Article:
Training with Ankle weights

  • Creator
    Topic
  • #16001
    Jan
    Participant

    Hi,

    I was wondering what the experts here think about using ankle weights. Would these make sense, either for (weighted) hiking as a aerobic workout or for weighted hill climbs as ME-Training?
    During normal hiking, I see the risk that the weights change your stride too much. I think that’s something I read in the book “The Outdoor Athlete”, and it kind of makes sense. What do you think?
    But during the weighted hill climbs? Most people will probably have more weight on their backs than on the goal climb, wouldn’t it make as much sense to put more weight on your feet?
    Also, instead of using your heavy boots, you could use trail running shoes + ankle weights. You could save the expensive boots from some abuse and probably also work the muscles in the foot and ankle more in trailrunners.

    Cheers

    Jan

  • Keymaster
    Scott Johnston on #16090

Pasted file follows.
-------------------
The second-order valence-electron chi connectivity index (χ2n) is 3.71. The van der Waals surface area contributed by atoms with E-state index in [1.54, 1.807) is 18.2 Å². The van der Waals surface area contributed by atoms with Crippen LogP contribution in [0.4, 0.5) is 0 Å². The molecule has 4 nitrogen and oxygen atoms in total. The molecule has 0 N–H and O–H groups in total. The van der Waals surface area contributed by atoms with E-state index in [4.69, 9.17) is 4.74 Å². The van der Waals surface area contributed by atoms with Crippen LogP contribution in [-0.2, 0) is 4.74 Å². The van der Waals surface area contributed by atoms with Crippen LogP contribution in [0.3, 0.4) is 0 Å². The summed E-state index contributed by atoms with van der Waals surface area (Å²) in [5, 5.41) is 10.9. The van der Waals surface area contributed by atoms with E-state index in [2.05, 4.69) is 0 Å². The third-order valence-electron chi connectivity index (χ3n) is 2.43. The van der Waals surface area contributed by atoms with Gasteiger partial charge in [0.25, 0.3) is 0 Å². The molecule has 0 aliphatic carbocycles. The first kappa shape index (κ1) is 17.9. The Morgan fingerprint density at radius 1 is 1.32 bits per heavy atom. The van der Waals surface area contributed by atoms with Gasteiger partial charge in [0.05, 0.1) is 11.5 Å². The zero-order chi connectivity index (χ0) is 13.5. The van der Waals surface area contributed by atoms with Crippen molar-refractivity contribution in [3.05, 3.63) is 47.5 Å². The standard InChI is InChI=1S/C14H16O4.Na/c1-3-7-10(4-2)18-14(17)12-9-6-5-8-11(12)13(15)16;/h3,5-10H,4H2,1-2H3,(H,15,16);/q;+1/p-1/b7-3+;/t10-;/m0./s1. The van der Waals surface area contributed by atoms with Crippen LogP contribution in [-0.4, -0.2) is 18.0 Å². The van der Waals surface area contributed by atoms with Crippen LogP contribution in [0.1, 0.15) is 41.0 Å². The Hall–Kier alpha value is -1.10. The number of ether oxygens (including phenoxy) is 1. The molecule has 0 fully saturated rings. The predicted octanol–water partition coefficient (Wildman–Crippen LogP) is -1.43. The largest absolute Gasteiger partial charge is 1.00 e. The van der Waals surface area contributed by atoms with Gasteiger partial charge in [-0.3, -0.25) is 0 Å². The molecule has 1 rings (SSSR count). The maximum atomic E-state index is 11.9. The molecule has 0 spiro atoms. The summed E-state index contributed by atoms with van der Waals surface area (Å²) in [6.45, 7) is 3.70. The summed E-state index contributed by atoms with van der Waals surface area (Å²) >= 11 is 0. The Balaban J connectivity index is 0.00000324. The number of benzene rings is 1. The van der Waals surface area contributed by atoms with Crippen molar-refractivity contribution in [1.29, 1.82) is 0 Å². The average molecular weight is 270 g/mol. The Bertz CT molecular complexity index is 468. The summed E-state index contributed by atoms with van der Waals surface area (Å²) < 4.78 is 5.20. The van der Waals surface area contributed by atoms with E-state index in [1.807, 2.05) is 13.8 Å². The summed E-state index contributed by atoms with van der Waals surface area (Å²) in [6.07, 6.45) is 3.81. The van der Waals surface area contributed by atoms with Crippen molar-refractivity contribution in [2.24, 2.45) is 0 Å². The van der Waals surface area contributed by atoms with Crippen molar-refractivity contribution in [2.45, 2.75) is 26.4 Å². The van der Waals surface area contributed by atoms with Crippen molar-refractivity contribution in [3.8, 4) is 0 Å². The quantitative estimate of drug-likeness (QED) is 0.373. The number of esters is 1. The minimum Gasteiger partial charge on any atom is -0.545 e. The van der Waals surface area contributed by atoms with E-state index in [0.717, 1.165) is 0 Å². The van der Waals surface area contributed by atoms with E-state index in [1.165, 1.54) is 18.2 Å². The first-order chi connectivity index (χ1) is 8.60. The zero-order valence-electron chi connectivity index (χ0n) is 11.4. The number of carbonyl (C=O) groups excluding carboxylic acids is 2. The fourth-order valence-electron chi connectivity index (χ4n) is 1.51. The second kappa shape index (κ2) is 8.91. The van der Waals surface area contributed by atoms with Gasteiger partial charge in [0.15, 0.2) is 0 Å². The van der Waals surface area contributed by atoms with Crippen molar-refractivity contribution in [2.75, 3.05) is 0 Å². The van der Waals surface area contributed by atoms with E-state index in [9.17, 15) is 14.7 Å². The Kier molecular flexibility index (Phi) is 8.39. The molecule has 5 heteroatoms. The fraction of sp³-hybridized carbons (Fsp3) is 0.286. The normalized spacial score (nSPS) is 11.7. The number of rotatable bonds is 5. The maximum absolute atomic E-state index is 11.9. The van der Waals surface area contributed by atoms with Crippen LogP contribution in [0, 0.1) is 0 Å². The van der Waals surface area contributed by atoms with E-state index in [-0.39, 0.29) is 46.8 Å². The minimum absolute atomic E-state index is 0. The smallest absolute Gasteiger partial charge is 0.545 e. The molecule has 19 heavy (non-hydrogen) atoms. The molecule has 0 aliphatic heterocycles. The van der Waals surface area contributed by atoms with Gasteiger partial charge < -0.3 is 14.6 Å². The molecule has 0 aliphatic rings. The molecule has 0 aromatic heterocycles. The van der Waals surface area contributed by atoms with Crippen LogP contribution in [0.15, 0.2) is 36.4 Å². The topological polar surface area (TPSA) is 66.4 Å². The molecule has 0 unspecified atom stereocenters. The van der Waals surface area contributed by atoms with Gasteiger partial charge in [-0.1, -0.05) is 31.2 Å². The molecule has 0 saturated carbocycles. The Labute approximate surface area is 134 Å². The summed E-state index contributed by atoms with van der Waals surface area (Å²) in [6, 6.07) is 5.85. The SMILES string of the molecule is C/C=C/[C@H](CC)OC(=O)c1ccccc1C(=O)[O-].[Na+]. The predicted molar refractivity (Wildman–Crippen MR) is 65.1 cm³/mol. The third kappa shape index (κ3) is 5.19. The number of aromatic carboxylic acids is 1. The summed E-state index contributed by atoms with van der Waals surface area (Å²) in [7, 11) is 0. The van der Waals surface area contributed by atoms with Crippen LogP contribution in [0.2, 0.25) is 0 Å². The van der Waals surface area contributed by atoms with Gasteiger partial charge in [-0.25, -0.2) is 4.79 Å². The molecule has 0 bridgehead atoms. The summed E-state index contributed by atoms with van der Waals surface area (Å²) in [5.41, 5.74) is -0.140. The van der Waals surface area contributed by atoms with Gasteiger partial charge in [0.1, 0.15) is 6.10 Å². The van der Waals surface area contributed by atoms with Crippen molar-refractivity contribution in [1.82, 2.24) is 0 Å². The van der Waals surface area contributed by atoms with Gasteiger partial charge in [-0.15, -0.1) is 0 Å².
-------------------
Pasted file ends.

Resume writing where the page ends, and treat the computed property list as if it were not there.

Jan;

    Yes, I think ankle weights could be a good idea. I’ve never used them nor do I have an experience with anyone who has. It would mimic the heavier mountaineering boots or skis and ski boots. You can try it out and give us a report.

    Scott

    Participant
    Jan on #16095

    Hi Scott,

    thanks for the answer.
    What I take out of it is that you would just mimic the weight of the goal climb boots, not actually put more weight on your feet. So I will keep adjusting progression in ME hill climbs via pack weight and elevation gain.
    As I do a lot of my bigger outings (multi-day hikes) in trail runners, I will keep wearing just these for the ME sessions. In the end of June I will climb 2 easy 4000m-peaks in mountaineering boots, so I will add in the ankle weights some time befor this goal climb.

    Keymaster
    Steve House on #16135

    Jan,
    I have an athlete whom I coach who has some foot-issues. He is a high-altitude mountaineer and so we use ankle weights to mimic the weight of his boots (we don’t use more weight than that.) in order that he can wear his best, most supportive shoes. We also use the ankle weights as a frequent-traveler he often trains on a treadmill.

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